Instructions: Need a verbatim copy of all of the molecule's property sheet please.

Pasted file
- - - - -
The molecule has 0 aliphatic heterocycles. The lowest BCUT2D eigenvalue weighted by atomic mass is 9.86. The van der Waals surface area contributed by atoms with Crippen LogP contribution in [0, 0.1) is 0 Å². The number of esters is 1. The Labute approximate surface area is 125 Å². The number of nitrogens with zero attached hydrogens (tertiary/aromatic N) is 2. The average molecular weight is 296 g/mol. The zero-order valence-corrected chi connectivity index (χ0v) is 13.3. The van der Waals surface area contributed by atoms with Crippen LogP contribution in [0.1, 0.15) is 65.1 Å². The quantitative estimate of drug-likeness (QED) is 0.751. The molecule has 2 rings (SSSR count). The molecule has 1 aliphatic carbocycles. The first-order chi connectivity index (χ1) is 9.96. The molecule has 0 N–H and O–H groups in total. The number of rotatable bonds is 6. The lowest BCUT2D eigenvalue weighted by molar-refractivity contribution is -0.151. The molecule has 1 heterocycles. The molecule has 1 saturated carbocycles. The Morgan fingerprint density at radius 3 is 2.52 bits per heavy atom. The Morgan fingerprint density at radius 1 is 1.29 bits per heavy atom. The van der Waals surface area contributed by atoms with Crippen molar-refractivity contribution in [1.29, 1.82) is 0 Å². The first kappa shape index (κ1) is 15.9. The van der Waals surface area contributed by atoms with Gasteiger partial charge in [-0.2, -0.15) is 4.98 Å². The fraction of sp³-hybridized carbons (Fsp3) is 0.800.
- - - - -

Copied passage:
The molecule has 0 aliphatic heterocycles. The lowest BCUT2D eigenvalue weighted by atomic mass is 9.86. The van der Waals surface area contributed by atoms with Crippen LogP contribution in [0, 0.1) is 0 Å². The number of esters is 1. The Labute approximate surface area is 125 Å². The number of nitrogens with zero attached hydrogens (tertiary/aromatic N) is 2. The average molecular weight is 296 g/mol. The zero-order valence-corrected chi connectivity index (χ0v) is 13.3. The van der Waals surface area contributed by atoms with Crippen LogP contribution in [0.1, 0.15) is 65.1 Å². The quantitative estimate of drug-likeness (QED) is 0.751. The molecule has 2 rings (SSSR count). The molecule has 1 aliphatic carbocycles. The first-order chi connectivity index (χ1) is 9.96. The molecule has 0 N–H and O–H groups in total. The number of rotatable bonds is 6. The lowest BCUT2D eigenvalue weighted by molar-refractivity contribution is -0.151. The molecule has 1 heterocycles. The molecule has 1 saturated carbocycles. The Morgan fingerprint density at radius 3 is 2.52 bits per heavy atom. The Morgan fingerprint density at radius 1 is 1.29 bits per heavy atom. The van der Waals surface area contributed by atoms with Crippen molar-refractivity contribution in [1.29, 1.82) is 0 Å². The first kappa shape index (κ1) is 15.9. The van der Waals surface area contributed by atoms with Gasteiger partial charge in [-0.2, -0.15) is 4.98 Å². The fraction of sp³-hybridized carbons (Fsp3) is 0.800.